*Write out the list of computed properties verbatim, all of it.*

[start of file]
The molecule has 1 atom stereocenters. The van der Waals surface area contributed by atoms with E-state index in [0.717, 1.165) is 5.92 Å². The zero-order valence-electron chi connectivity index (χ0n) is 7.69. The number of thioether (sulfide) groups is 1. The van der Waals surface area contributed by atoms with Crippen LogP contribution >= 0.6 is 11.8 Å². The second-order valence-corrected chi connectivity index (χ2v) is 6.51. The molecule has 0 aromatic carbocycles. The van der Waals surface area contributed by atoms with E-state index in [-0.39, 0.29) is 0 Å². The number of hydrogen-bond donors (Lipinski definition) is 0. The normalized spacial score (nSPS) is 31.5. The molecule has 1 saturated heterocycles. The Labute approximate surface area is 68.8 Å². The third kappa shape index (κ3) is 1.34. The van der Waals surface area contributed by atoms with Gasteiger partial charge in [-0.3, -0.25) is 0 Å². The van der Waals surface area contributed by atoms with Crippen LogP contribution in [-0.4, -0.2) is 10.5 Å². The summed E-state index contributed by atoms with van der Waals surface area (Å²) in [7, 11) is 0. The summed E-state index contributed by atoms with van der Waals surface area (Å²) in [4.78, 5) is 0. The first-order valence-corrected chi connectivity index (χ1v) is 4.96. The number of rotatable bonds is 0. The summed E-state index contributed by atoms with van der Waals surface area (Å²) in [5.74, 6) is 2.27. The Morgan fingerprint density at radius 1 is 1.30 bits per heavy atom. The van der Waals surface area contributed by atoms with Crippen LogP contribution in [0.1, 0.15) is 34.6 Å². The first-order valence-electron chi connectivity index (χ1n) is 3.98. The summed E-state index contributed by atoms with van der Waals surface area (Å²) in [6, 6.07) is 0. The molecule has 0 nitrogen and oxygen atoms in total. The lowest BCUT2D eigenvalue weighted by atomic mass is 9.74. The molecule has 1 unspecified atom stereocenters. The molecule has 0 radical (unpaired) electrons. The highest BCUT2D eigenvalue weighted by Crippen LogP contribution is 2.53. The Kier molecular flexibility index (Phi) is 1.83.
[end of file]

The molecule has 1 atom stereocenters. The van der Waals surface area contributed by atoms with E-state index in [0.717, 1.165) is 5.92 Å². The zero-order valence-electron chi connectivity index (χ0n) is 7.69. The number of thioether (sulfide) groups is 1. The van der Waals surface area contributed by atoms with Crippen LogP contribution >= 0.6 is 11.8 Å². The second-order valence-corrected chi connectivity index (χ2v) is 6.51. The molecule has 0 aromatic carbocycles. The van der Waals surface area contributed by atoms with E-state index in [-0.39, 0.29) is 0 Å². The number of hydrogen-bond donors (Lipinski definition) is 0. The normalized spacial score (nSPS) is 31.5. The molecule has 1 saturated heterocycles. The Labute approximate surface area is 68.8 Å². The third kappa shape index (κ3) is 1.34. The van der Waals surface area contributed by atoms with Gasteiger partial charge in [-0.3, -0.25) is 0 Å². The van der Waals surface area contributed by atoms with Crippen LogP contribution in [-0.4, -0.2) is 10.5 Å². The summed E-state index contributed by atoms with van der Waals surface area (Å²) in [7, 11) is 0. The summed E-state index contributed by atoms with van der Waals surface area (Å²) in [4.78, 5) is 0. The first-order valence-corrected chi connectivity index (χ1v) is 4.96. The number of rotatable bonds is 0. The summed E-state index contributed by atoms with van der Waals surface area (Å²) in [5.74, 6) is 2.27. The Morgan fingerprint density at radius 1 is 1.30 bits per heavy atom. The van der Waals surface area contributed by atoms with Crippen LogP contribution in [0.1, 0.15) is 34.6 Å². The first-order valence-electron chi connectivity index (χ1n) is 3.98. The summed E-state index contributed by atoms with van der Waals surface area (Å²) in [6, 6.07) is 0. The molecule has 0 nitrogen and oxygen atoms in total. The lowest BCUT2D eigenvalue weighted by atomic mass is 9.74. The molecule has 1 unspecified atom stereocenters. The molecule has 0 radical (unpaired) electrons. The highest BCUT2D eigenvalue weighted by Crippen LogP contribution is 2.53. The Kier molecular flexibility index (Phi) is 1.83.